The Signature Theatre Company's Off-Broadway revival of Lanford Wilson's Burn This re-ignites Nov. 20 at the Union Square Theatre after a brief shutdown that allowed cast newcomers Elisabeth Shue and Peter Sarsgaard to rehearse the lead roles.
The James Houghton-directed staging of the 1987 play earned solid reviews when Catherine Keener and Edward Norton opened the show Sept. 19, with Dallas Roberts and Ty Burrell (who both continue in the extended staging). Keener and Norton exited for other obligations, and the not-for-profit Signature decided to keep a good thing going. This extension is announced as a limited eight-week run.
Burn This shut down Nov. 9 for new rehearsals. Shue takes on the role of Anna and Sarsgaard plays the violent Pale, played since late summer by Edward Norton. Roberts and Burrell continue in roles they created this year, as salty friends of Anna.
* The revival opened Sept. 19 as part of Signature's season long exploration of the work of Lanford Wilson. Burn This originally played Broadway in 1987, with John Malkovich and Joan Allen in the lead roles.
Shue, as well as Keener and Norton, are best known for their work on film. Shue's film credits include "Tuck Everlasting" (she narrates the current release), "Deconstructing Harry," "Back to the Future Part II and III," "Soapdish," "Cocktail," "Adventures in Babysitting" and "Leaving Las Vegas," for which she won an Oscar nomination. Sarsgaard appeared in Drama Dept.'s Kingdom of Earth, and the films "Dead Man Walking," "The Man in the Iron Mask" and "Boys Don't Cry."
There was talk earlier in the season that Norton might return to the staging in 2003, if it continued or if his schedule would allow. Such a plan has not been announced.
Previews began Aug. 27 at the Union Square Theatre, rather than the Signature's West 42nd Street home, for a run of 10 weeks.
Signature artistic director James Houghton directs the intense relationship play which has Norton playing Pale, the volcanically emotional New York restauranteur, and Keener as Anna, the dancer he inflicts his attentions upon.
Pulitzer Prize-winner Wilson's work includes Talley's Folly, 5th of July and The Hot l Baltimore. Wilson spoke to Playbill On-Line about Burn This and his other works in the Sept. 16 Brief Encounter interview. Click here to view it.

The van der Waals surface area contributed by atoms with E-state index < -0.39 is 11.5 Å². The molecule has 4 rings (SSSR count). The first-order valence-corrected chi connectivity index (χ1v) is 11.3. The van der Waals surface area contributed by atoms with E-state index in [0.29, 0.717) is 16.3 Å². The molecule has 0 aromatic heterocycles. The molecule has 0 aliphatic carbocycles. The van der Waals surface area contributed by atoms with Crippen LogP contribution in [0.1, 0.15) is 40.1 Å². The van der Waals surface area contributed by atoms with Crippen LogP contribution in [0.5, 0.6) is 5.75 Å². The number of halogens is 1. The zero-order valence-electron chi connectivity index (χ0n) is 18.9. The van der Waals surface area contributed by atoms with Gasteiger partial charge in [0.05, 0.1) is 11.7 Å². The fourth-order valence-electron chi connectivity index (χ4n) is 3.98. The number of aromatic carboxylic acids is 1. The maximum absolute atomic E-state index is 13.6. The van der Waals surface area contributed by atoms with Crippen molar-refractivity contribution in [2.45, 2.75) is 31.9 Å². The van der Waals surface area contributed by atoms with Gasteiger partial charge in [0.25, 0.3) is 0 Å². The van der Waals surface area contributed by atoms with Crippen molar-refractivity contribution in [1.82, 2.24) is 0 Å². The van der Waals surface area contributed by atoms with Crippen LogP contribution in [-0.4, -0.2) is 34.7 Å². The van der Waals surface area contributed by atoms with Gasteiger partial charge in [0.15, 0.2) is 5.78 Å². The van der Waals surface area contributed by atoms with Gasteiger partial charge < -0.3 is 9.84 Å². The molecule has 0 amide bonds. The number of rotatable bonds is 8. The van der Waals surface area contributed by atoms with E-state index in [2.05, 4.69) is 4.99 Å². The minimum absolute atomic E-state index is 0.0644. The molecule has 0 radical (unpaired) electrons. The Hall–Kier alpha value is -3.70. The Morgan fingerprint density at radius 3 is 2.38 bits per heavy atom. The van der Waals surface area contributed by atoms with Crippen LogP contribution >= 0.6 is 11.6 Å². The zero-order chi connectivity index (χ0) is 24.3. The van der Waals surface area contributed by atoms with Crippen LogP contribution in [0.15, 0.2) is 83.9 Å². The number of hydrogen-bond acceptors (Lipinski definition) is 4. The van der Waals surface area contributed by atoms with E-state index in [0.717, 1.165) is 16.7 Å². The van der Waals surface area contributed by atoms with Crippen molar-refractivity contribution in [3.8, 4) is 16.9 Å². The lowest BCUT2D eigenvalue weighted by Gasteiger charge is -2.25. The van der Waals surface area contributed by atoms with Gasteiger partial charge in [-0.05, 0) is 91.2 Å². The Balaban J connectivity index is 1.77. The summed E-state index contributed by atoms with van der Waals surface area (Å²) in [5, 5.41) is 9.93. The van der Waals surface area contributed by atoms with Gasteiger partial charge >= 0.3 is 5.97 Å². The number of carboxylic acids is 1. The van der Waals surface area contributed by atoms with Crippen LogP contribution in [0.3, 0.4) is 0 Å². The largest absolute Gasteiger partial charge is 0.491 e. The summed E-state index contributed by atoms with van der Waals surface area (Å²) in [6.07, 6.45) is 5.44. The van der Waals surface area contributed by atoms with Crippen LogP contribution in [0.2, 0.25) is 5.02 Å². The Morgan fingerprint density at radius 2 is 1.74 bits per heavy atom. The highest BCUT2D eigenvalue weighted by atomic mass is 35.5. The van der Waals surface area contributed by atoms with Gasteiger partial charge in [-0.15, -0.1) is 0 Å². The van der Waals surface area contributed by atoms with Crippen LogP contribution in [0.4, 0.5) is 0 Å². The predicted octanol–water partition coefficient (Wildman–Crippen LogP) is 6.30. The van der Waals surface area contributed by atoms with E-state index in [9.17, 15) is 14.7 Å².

In Burn This, "a young dancer's accidental death uproots the lives of four New Yorkers who, through their shared grief, confront personal passions and unexpected desire." The original staging starred John Malkovich (as Pale), Joan Allen (who won a Tony Award, as Anna), Jonathan Hogan (as Burton) and Lou Liberatore (as Larry).
The Signature season will also include Wilson's 5th of July, replacing Talley's Folly (directed by Jo Bonney) and the New York premieres of Book of Days (directed by Marshall Mason, currently running) and Rain Dance (directed by Guy Sanville). All but Burn This will play the Signature's home base, the Peter Norton Space, at 555 W. 42nd Street.
Burn This tickets are $65 (there will be a limited number of day-of-performance rush tickets available at the box office only for $30). The Union Square Theatre is at 100 E. 17th Street.
For tickets call the Union Square box office at (212) 505 0700 or (212) 307-4100. For information about Signature Theatre Company, visit signaturetheatre.org.
Book of Days and Rain Dance are two plays than began life at Michigan's small Purple Rose Theatre Company. Book was commissioned by the Purple Rose and then played the Repertory of St. Louis Repertory and Hartford Stage. There were hopes of bringing it in to New York, and no transfer ever occurred. The story concerns a mystery in the small town of Dublin, MO.
Rain Dance also played the Purple Rose, in Chelsea, MI, but didn't have much more of a life. The play centers on a young American scientist who leaves New York to work on a top-level project in Los Alamos in 1945. Director Guy Sanville is artistic director of the Purple Rose, which was founded by actor Jeff Daniels, a protégé of Mason and Wilson.
Wilson's work began being produced in New York in 1963, at places like Caffe Cino and La MaMa, where he and Sam Shepard (a Signature playwright of several seasons back) were contemporaries. Early plays included Rimers of Eldritch and Balm in Gilead, which Chicago's Steppenwolf Theatre Company revived to great acclaim in the early '80s. Wilson's fortunes rose with the '70s, a time which saw the success of such works as Lemon Sky, The Hot l Baltimore and the first two part of his "Talley Trilogy," 5th of July and Talley's Folly. The latter won the Pulitzer Prize.
Many of these works were presented at Circle Repertory Company, a landmark Off-Broadway troupe Wilson co founded.
The last decade, however, has seen a slow falling off in Wilson's commercial and critical stock. The last play of his to reach Broadway was 1993's Redwood Curtain, which quickly closed to great financial loss and by some accounts helped speed the subsequent demise of Circle Rep. Many of Wilson's most recent efforts — including The Rain Dance, Book of Days and A Sense of Place, or Virgil Is Still the Frog Boy — haven't been seen in New York, debuting instead at such places as the Bay Street Theatre in Long Island and the Purple Rose Theatre in Chelsea, MI.
— By Kenneth Jones
and Robert Simonson